“Adobe has posted a short response to the letter Apple boss Steve Jobs has written about Flash technology,” BBC News reports. “In it, Adobe said the legal terms Apple imposed on software developers had led it to shift its focus away from Apple.”
MacDailyNews Take: Go for it, Adobe.
The Beeb continues, “Mr Jobs used the open letter to defend Apple’s decision not to allow Flash on many of the firm’s products. In it he criticised Flash, saying it was not fit for an era of smartphones and touchscreen devices.”
“Kevin Lynch, Adobe’s chief technology officer, wrote in a blog posting: ‘We feel confident that were Apple and Adobe to work together as we are with a number of other partners, we could provide a terrific experience with Flash on the iPhone, iPad and iPod touch.'”
MacDailyNews Take: We feel confident that certain people at Adobe have tin ears, no common sense, are lazy, or, most likely, some combination of all three handicaps.
The Beeb continues, “Adobe will concentrate on Android and other devices. Currently, none of these products can run the Flash technology which is used on many websites to power media players, games and other animations. However, added Mr Lynch, Adobe has decided to shift its focus to get Flash working well on gadgets made by Google, RIM, Palm, Microsoft, Nokia and others. He said Adobe expected to release Flash Player 10.1 on Google’s Android operating system in May and then for it to be on general release in June.”
MacDailyNews Take: Moron. And, now for someone who gets it:
Daniel Eran Dilger writes for RoughlyDrafted, “Jobs’ six reasons for not supporting Flash in the iPhone OS also serve as six reasons why Jobs will absolutely love to see Apple’s mobile competitors rushing to support Flash as a competitive talking point in their desperate, last ditch efforts to compete with the iPhone.”
“Google has not explained how its support for Flash will mesh with its support for open web standards; nor mentioned the security problems, performance issues, and instability of Flash as a platform, nor its battery life impact, nor the fact that most existing Flash content does not work well in a multitouch environment, nor the reality that having Flash on Android will impede the development of native, Android-specific apps, in addition to harming the development of sophisticated, cross platform HTML5 applications that could possibly be used to share common ground with the iPhone and leverage its success,” Dilger writes.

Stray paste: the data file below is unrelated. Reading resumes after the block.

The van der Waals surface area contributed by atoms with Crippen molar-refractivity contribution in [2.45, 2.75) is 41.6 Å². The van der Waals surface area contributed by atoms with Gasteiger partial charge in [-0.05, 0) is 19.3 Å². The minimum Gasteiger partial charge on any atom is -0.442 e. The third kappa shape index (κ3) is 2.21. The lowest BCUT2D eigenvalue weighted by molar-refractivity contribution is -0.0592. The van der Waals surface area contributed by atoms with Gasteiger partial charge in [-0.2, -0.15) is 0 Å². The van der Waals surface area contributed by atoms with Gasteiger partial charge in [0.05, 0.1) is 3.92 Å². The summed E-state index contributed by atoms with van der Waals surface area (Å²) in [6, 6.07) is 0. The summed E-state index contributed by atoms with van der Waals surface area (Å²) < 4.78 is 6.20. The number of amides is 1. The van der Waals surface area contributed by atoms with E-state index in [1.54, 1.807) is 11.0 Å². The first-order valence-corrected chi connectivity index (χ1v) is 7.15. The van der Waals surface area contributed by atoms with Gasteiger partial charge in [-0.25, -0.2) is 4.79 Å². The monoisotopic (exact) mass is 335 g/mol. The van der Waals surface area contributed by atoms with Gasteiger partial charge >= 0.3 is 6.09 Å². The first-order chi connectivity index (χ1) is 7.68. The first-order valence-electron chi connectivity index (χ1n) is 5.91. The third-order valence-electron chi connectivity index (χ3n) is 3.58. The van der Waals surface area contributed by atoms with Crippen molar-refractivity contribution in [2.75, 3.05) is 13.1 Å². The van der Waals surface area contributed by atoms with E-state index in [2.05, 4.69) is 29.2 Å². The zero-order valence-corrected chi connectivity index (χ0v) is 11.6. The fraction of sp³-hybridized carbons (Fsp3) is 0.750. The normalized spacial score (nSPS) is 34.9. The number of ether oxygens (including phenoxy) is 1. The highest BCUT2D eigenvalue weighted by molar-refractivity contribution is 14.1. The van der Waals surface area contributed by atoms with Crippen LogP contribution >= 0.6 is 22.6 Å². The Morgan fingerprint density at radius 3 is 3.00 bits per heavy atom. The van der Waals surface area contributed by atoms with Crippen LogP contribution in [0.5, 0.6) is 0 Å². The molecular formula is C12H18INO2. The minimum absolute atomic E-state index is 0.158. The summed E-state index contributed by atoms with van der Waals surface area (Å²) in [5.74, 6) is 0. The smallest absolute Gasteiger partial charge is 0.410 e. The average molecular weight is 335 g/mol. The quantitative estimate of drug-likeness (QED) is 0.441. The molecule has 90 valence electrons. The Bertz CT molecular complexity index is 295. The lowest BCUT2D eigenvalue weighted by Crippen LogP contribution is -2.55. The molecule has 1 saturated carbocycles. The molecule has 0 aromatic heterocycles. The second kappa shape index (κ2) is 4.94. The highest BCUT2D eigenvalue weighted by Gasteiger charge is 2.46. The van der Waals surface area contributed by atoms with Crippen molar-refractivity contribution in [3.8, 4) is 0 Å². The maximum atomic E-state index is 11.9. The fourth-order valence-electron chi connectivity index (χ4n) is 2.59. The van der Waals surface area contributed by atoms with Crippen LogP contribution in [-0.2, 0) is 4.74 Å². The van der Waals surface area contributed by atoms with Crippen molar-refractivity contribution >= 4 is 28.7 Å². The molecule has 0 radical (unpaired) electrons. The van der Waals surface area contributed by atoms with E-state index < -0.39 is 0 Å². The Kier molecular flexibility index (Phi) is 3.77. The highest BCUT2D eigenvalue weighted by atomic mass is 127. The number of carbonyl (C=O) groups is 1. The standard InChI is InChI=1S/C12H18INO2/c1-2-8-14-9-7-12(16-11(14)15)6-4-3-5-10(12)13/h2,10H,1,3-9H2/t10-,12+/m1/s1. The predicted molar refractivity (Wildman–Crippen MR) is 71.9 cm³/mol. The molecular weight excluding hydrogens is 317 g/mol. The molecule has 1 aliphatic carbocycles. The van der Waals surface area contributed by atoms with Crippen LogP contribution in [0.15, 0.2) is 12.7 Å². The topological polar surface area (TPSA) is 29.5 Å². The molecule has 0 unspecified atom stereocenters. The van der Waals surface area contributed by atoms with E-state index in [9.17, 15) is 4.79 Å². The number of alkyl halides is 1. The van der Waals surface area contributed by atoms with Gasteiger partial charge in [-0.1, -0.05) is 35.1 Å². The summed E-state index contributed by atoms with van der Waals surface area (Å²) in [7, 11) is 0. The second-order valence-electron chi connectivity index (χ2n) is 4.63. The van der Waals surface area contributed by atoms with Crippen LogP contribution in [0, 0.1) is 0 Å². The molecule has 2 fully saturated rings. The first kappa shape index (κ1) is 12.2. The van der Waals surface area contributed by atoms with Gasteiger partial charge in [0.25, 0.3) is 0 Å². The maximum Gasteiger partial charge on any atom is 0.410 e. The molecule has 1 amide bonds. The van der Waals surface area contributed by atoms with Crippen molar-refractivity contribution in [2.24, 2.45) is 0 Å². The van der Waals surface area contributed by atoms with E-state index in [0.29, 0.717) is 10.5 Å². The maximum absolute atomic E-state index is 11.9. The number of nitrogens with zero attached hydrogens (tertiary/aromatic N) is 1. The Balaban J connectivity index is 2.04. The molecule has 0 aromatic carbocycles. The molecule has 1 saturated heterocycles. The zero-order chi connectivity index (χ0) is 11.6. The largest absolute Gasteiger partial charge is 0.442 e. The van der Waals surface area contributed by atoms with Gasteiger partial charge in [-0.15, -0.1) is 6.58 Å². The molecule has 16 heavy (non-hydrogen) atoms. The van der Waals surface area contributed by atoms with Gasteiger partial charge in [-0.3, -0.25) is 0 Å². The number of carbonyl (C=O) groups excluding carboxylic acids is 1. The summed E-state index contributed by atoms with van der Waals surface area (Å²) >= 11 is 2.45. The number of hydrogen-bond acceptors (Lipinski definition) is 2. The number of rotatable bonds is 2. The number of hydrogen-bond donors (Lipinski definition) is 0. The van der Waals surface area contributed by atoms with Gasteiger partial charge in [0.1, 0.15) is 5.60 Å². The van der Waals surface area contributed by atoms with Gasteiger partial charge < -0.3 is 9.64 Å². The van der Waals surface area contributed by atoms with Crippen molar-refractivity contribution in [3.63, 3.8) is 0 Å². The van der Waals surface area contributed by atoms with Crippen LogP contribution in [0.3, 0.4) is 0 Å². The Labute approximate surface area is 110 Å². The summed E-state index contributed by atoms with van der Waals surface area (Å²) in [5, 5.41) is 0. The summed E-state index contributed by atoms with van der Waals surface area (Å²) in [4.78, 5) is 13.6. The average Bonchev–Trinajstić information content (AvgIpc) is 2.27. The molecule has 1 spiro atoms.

“Microsoft has similarly announced that Windows Phone 7 will support Flash when (or if) it arrives at the end of the year,” Dilger writes. “And like Google, Microsoft is similarly ignoring the problems of Flash in a mobile environment. Palm’s webOS, Symbian, and RIM’s BlackBerry OS are also all set to incorporate Flash, bringing upon themselves the series of problems for their users as outlined by Jobs.”
Dilger writes, “What better curse could one wish upon one’s mobile platform competitors than a bunch of performance and security problems, poor battery life, a mess of user interface inconsistencies, and a malignant boil upon their efforts to develop their own third party development platforms? Jobs didn’t express such schadenfreude himself, but he can’t possibly not be ecstatic that his competitors are all rushing to wrap themselves around the neck with the dead albatross that is Adobe’s Flash.”
MacDailyNews Take: Steve Jobs is a chess master in a world of checkers-fumbling dolts.
Note to advertisers: (including those who advertise via third-party ad networks and become, in effect, our advertisers): Your Flash-based ads are no longer reaching the most well-heeled customers online: 50+ million iPhone owners. They’re also not hitting brand new iPad users or 35+ million iPod touch users. If you care about reaching people with discretionary income, you might want to consider dumping your flash-based ads and moving to a more open format that people with money and the will to spend it can actually see.
Help kill Adobe’s Flash:
• Ask MarketWatch to offer HTML5 video via the customer support web form here.
• Ask CNBC to offer HTML5 video via the customer support web form here.
• Contact Hulu and ask them to offer HTML5 video via email:
• Ask ESPN360 to offer HTML5 video instead Flash via their feedback page here.
• Join YouTube’s HTML5 beta here.
• On Vimeo, click the “Switch to HTML5 player” link below any video.
By the way, do not buy Adobe’s Photoshop Elements until you have tried Pixelmator’s free 30-day trial. We use Pixelmator daily.